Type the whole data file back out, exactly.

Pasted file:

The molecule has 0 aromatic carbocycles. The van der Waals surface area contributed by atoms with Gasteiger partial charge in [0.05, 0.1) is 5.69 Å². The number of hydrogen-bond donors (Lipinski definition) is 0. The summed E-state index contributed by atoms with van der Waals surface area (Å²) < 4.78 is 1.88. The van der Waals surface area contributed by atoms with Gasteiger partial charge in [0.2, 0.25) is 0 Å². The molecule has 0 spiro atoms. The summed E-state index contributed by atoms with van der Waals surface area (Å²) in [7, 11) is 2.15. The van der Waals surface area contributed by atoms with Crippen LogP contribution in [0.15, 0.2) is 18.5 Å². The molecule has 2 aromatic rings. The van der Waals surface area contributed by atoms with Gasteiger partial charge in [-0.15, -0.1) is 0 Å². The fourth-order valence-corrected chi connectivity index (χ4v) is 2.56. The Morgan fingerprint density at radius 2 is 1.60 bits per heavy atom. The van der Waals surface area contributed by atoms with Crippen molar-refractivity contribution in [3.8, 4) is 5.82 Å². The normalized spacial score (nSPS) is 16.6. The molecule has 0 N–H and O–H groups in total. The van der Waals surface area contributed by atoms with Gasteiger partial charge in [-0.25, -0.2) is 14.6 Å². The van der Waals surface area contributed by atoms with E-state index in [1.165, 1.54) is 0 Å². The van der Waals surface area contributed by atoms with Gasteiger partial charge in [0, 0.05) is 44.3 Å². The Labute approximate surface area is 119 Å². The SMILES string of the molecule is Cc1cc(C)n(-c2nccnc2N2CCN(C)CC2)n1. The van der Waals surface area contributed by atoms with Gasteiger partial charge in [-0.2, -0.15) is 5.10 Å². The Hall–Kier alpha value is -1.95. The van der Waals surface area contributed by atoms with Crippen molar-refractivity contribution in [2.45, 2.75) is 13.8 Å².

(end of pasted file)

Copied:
The molecule has 0 aromatic carbocycles. The van der Waals surface area contributed by atoms with Gasteiger partial charge in [0.05, 0.1) is 5.69 Å². The number of hydrogen-bond donors (Lipinski definition) is 0. The summed E-state index contributed by atoms with van der Waals surface area (Å²) < 4.78 is 1.88. The van der Waals surface area contributed by atoms with Gasteiger partial charge in [0.2, 0.25) is 0 Å². The molecule has 0 spiro atoms. The summed E-state index contributed by atoms with van der Waals surface area (Å²) in [7, 11) is 2.15. The van der Waals surface area contributed by atoms with Crippen LogP contribution in [0.15, 0.2) is 18.5 Å². The molecule has 2 aromatic rings. The van der Waals surface area contributed by atoms with Gasteiger partial charge in [-0.15, -0.1) is 0 Å². The fourth-order valence-corrected chi connectivity index (χ4v) is 2.56. The Morgan fingerprint density at radius 2 is 1.60 bits per heavy atom. The van der Waals surface area contributed by atoms with Crippen molar-refractivity contribution in [3.8, 4) is 5.82 Å². The normalized spacial score (nSPS) is 16.6. The molecule has 0 N–H and O–H groups in total. The van der Waals surface area contributed by atoms with Gasteiger partial charge in [-0.25, -0.2) is 14.6 Å². The van der Waals surface area contributed by atoms with E-state index in [1.165, 1.54) is 0 Å². The van der Waals surface area contributed by atoms with Gasteiger partial charge in [0, 0.05) is 44.3 Å². The Labute approximate surface area is 119 Å². The SMILES string of the molecule is Cc1cc(C)n(-c2nccnc2N2CCN(C)CC2)n1. The van der Waals surface area contributed by atoms with Gasteiger partial charge in [-0.2, -0.15) is 5.10 Å². The Hall–Kier alpha value is -1.95. The van der Waals surface area contributed by atoms with Crippen molar-refractivity contribution in [2.45, 2.75) is 13.8 Å².